I also read somewhere that you can do the same with a cheap tank bug sprayer.
Yes, just don't pump it up very hard. If you use one of the hand held size ones, You could even fill it with some brake fluid to prevent bleeding the MC dry.
A good thing to do as well is to put a short length of snug fitting clear tubing on the bleed valve before opening it and stick the end of the tube into a clear container with some brake fluid in it. When you crack the bleeder you can readilly see even a very small amount of air in the system bubble out the end of the tube. Repeat the bleeding process until no air bubbles come out.
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1956 F100 Panel "GRACIE"
2007 Solstice GXP racer, the "KRAZED KANARY"
Third place finish 2009 SCCA National Championships
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  #83  
Old 11-30-2007, 07:54 PM
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Easy way to fix a heater core or radiator

I recently attempted to fix the heater core in my 52. I could see where I thought it was leaking but was not sure. I went to WalMart got a bicycle innertube, $2.40, cut it in half, put one end to each pipe on the core, clamped with hose clamps, then put 20psi in the core thru the valvestem and stuck the core in a bucket of water, the leaks were very evident then. I don't see why you could not do the same for a radiator.Then I soldered the leaks up with my torch and leakchecked it again. looks good, just need to put it back in the truck.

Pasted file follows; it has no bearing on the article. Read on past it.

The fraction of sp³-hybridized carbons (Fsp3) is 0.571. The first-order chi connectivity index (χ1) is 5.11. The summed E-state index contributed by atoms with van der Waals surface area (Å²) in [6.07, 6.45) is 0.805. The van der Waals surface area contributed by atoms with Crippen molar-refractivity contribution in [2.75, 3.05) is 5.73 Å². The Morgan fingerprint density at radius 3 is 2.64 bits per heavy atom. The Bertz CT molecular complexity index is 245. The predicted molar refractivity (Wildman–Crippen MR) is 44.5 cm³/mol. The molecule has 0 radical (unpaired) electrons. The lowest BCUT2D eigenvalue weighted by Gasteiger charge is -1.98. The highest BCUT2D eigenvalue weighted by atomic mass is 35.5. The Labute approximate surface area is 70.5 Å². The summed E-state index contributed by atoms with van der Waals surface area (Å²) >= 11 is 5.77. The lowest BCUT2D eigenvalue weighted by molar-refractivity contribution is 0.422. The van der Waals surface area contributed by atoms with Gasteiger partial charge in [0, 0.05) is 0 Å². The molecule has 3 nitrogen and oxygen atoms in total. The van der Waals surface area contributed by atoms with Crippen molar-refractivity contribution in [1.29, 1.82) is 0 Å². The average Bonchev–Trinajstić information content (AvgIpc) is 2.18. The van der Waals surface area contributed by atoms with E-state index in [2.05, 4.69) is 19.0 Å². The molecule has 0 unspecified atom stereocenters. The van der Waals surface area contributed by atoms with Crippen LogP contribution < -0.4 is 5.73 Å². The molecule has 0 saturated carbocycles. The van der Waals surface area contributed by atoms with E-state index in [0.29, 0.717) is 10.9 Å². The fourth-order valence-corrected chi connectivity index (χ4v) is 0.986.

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  #84  
Old 11-30-2007, 10:26 PM
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Talking

AWESOME I hope you know, I'm stealing that idea!! That is Genius!!!!


BTW, do you know the difference between Genius and Stupidity? Genius has it's limitations!! I know personally about stupidity!!
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  #85  
Old 12-03-2007, 09:33 PM
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I saw this on an episode of Horsepower TV. If you spraypaint the underside of your intake manifold with Engine paint (500 degrees) white. It will help dissipate heat of the engine better and makes the engine run more efficient. Make sure you mask off the surface area where the gaskets go though. If you paint the outside of the manifold rather than polish it, that helps also.